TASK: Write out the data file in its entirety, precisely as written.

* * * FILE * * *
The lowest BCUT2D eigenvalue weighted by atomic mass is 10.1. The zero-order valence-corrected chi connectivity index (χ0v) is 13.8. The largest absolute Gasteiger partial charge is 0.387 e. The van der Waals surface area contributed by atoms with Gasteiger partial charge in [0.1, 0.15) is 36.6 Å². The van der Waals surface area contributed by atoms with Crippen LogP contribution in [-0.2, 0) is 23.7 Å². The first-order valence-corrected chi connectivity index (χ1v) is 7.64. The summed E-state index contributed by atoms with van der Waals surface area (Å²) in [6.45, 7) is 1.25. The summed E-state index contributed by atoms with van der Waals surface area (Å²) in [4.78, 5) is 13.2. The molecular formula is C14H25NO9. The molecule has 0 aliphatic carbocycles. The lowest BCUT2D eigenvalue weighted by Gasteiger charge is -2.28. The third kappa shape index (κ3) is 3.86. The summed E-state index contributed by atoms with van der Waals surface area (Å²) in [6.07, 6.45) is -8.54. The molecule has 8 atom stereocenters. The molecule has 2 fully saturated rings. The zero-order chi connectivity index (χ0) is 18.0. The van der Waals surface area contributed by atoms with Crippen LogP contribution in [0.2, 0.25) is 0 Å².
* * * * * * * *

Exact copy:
The lowest BCUT2D eigenvalue weighted by atomic mass is 10.1. The zero-order valence-corrected chi connectivity index (χ0v) is 13.8. The largest absolute Gasteiger partial charge is 0.387 e. The van der Waals surface area contributed by atoms with Gasteiger partial charge in [0.1, 0.15) is 36.6 Å². The van der Waals surface area contributed by atoms with Crippen LogP contribution in [-0.2, 0) is 23.7 Å². The first-order valence-corrected chi connectivity index (χ1v) is 7.64. The summed E-state index contributed by atoms with van der Waals surface area (Å²) in [6.45, 7) is 1.25. The summed E-state index contributed by atoms with van der Waals surface area (Å²) in [4.78, 5) is 13.2. The molecular formula is C14H25NO9. The molecule has 0 aliphatic carbocycles. The lowest BCUT2D eigenvalue weighted by Gasteiger charge is -2.28. The third kappa shape index (κ3) is 3.86. The summed E-state index contributed by atoms with van der Waals surface area (Å²) in [6.07, 6.45) is -8.54. The molecule has 8 atom stereocenters. The molecule has 2 fully saturated rings. The zero-order chi connectivity index (χ0) is 18.0. The van der Waals surface area contributed by atoms with Crippen LogP contribution in [0.2, 0.25) is 0 Å².